Wednesday, May 08, 2013
If someone said "Lead is heavier than styrofoam" to you, you'd just accept it and move on, right?
Why then, are so many folks compelled to correct someone when they say "muscle is heavier than fat"? Usually in the context of why they're gaining instead of losing weight when they start a strength training regimen.
C'mon, you know what they mean. Everyone here knows a pound is a pound, it's just easier to speak like a normal person and say "muscle is heavier than fat" than go into a verbal pretzel explaining how mass, volume and weight correlate.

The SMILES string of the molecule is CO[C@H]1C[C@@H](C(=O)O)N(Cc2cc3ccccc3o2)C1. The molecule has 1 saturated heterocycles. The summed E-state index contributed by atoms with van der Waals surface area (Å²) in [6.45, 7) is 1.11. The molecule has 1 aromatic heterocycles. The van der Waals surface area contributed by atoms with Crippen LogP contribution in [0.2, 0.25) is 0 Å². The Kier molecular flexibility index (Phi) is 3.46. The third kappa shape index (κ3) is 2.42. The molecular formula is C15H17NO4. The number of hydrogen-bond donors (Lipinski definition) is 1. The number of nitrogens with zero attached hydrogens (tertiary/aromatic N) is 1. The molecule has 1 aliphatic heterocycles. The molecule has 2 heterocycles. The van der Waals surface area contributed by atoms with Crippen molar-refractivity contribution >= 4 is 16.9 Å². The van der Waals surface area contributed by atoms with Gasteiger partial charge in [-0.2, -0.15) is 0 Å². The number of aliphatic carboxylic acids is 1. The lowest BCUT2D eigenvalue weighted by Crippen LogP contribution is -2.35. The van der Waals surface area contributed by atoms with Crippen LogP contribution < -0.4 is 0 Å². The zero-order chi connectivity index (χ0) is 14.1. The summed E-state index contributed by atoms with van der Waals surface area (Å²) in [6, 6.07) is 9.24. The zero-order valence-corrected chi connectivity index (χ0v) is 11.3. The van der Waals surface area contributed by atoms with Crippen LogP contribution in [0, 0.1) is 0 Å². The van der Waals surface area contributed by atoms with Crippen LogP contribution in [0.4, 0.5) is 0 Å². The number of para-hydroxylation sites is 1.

"Oh you may be gaining weight because, by volume and mass - muscle, will be proportionately heavier than the same mass of fat. Since you are losing fat mass and gaining muscle mass, you may be increasing in weight, due to the inverse weight distribution of the two masses, i.e. fat mass and muscle mass."
Or you could simply say, "Dude, muscle is heavier than fat and you're losing fat and gaining muscle".
Thanks for reading and have a great day.
Donning my flame-proof underwear as I type.